As the effects of the economic downturn take hold, many people will be struggling to make their mortgage repayments. Most banks are offering a six-month mortgage repayment holiday, but is this a good solution?
The aim of a repayment holiday is to reduce financial pressure and give breathing space to people who are struggling in times of crisis. As with any other financial matter, the decision about whether to opt for a repayment holiday has to be looked at in terms of its long-term consequences.
For a typical household, mortgage payments are the biggest regular expense, followed closely by spending on groceries. Having a holiday from mortgage payments can significantly increase the amount of money available to cover a reduction in income or an increase in other expenses. We know that financial stress leads to anxiety and depression and has a negative impact on family relationships. There is often a link between conflict or even violence in a relationship and financial stress.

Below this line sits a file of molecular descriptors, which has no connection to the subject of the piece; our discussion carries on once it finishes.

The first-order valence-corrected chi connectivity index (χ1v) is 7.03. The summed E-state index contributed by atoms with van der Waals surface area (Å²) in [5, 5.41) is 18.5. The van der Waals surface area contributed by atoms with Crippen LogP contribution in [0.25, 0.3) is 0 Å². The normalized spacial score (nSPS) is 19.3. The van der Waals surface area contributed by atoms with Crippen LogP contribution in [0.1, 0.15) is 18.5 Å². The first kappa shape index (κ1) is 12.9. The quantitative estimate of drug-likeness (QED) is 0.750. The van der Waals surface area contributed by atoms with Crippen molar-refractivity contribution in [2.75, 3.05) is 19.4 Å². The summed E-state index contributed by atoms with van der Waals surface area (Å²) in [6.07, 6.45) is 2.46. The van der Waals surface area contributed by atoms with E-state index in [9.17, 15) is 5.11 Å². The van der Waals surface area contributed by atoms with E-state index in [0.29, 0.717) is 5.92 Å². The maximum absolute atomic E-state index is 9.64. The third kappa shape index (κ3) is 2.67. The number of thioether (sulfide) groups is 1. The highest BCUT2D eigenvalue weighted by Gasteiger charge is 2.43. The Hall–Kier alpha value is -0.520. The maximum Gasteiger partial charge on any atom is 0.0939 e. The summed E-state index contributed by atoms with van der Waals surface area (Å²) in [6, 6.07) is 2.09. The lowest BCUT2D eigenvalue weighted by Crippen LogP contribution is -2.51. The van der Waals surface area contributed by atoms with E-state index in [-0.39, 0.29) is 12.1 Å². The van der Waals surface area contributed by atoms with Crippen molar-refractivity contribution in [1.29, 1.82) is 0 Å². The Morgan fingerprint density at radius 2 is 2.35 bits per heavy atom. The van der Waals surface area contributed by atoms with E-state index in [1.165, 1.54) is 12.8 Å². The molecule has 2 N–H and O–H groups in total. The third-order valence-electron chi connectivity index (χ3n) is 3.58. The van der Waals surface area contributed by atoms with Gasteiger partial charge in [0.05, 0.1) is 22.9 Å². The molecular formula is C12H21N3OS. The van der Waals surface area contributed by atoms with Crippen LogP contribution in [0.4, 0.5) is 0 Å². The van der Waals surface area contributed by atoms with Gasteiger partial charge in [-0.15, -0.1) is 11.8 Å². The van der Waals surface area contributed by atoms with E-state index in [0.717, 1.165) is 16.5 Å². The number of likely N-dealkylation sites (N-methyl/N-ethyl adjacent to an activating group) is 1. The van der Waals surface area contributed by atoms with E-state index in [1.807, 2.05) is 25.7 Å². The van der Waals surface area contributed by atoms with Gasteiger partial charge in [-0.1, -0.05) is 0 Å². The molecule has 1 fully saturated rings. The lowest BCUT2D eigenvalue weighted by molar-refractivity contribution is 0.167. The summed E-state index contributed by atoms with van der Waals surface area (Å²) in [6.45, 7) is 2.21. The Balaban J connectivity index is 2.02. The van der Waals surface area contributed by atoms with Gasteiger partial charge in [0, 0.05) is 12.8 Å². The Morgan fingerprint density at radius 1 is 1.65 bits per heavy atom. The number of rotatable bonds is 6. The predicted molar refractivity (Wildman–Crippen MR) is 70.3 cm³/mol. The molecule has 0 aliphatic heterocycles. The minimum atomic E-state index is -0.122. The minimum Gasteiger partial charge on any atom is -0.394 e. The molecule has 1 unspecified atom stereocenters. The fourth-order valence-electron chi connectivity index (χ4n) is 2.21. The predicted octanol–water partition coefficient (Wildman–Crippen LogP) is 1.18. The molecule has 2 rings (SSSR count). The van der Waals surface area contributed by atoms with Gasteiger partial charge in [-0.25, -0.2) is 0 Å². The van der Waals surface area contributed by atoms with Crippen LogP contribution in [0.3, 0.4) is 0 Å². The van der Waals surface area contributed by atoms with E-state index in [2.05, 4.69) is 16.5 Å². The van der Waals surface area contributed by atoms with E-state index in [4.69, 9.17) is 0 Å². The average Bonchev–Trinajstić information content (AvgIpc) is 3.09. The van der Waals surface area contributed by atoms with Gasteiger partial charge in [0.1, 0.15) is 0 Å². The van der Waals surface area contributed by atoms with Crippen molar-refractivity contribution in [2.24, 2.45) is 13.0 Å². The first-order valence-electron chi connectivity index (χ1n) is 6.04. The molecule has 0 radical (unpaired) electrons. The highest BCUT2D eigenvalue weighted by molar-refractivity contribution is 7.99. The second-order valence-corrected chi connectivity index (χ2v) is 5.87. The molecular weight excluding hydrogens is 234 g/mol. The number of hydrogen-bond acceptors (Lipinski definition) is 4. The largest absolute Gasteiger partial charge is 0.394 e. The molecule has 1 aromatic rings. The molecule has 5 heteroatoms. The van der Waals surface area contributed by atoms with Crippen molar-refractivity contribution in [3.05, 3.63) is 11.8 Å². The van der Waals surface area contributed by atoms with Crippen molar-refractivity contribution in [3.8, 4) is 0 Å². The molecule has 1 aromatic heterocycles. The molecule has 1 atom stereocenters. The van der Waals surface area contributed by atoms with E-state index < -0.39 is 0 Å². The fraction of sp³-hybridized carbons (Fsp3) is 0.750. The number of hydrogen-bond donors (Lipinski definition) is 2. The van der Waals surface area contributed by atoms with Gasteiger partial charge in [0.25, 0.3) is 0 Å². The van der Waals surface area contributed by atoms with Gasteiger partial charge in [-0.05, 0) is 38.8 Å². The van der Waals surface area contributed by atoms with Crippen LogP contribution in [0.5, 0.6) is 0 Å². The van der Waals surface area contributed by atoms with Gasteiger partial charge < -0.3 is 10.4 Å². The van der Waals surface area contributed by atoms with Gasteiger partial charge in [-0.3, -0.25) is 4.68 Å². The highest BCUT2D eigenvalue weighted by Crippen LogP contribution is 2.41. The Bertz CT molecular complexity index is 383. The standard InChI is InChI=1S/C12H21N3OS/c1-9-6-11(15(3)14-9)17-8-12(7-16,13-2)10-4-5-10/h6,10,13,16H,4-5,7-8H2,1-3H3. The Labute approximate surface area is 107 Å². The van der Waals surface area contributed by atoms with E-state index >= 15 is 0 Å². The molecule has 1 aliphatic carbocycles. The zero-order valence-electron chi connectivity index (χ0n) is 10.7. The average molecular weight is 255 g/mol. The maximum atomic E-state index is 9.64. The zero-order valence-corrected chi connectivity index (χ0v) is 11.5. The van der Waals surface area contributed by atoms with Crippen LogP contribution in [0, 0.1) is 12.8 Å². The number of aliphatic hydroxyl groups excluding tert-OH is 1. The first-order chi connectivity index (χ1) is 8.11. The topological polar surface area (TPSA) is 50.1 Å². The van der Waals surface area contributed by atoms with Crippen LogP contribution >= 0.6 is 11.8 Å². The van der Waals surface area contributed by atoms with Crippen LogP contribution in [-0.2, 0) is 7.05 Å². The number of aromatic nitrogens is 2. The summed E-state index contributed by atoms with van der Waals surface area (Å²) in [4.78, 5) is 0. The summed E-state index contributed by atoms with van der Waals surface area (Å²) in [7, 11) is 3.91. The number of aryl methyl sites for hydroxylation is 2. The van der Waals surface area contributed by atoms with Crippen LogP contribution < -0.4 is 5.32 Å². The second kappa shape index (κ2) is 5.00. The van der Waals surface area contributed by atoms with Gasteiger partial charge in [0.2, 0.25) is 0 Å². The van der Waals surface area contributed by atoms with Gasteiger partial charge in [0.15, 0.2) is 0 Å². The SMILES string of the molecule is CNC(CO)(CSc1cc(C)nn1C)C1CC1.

However, a repayment holiday does not reduce the amount of money you owe the bank. In fact, the interest will keep compounding over the period of the holiday, so that you end up owing more. There are other ways to reduce financial stress. It may be possible to lower your mortgage repayments by stretching the loan out over a longer period of time – for example thirty years rather than twenty. You may also be able to convert your mortgage to an interest-only loan, so that although you are not paying back the principal, you are at least not allowing the interest to compound.
Repayment holidays are only a short-term fix. It can be difficult to resume repayments after a break. Talk to your lender to get the best solution for you and treat repayment holidays as a last resort.